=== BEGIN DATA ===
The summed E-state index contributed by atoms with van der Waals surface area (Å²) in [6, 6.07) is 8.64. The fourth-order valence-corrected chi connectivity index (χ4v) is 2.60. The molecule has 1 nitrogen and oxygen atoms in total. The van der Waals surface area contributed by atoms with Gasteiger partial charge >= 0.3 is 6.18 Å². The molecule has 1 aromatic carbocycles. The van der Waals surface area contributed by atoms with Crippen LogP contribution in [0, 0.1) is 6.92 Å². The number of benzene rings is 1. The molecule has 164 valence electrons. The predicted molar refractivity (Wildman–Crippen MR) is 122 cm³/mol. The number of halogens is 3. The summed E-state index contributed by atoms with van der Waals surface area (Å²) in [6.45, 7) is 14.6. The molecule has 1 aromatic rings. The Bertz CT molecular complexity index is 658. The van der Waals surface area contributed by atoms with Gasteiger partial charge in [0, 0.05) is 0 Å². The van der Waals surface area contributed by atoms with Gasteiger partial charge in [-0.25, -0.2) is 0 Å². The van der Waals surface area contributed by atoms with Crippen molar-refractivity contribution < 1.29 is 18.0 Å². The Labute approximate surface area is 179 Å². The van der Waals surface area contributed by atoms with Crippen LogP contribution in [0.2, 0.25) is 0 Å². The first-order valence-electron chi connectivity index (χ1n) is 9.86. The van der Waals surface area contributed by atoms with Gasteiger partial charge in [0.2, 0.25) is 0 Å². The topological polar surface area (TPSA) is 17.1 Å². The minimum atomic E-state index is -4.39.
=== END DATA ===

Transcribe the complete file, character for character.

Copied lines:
The summed E-state index contributed by atoms with van der Waals surface area (Å²) in [6, 6.07) is 8.64. The fourth-order valence-corrected chi connectivity index (χ4v) is 2.60. The molecule has 1 nitrogen and oxygen atoms in total. The van der Waals surface area contributed by atoms with Gasteiger partial charge >= 0.3 is 6.18 Å². The molecule has 1 aromatic carbocycles. The van der Waals surface area contributed by atoms with Crippen LogP contribution in [0, 0.1) is 6.92 Å². The number of benzene rings is 1. The molecule has 164 valence electrons. The predicted molar refractivity (Wildman–Crippen MR) is 122 cm³/mol. The number of halogens is 3. The summed E-state index contributed by atoms with van der Waals surface area (Å²) in [6.45, 7) is 14.6. The molecule has 1 aromatic rings. The Bertz CT molecular complexity index is 658. The van der Waals surface area contributed by atoms with Gasteiger partial charge in [0, 0.05) is 0 Å². The van der Waals surface area contributed by atoms with Gasteiger partial charge in [-0.25, -0.2) is 0 Å². The van der Waals surface area contributed by atoms with Crippen molar-refractivity contribution < 1.29 is 18.0 Å². The Labute approximate surface area is 179 Å². The van der Waals surface area contributed by atoms with Crippen LogP contribution in [0.2, 0.25) is 0 Å². The first-order valence-electron chi connectivity index (χ1n) is 9.86. The van der Waals surface area contributed by atoms with Gasteiger partial charge in [0.2, 0.25) is 0 Å². The topological polar surface area (TPSA) is 17.1 Å². The minimum atomic E-state index is -4.39.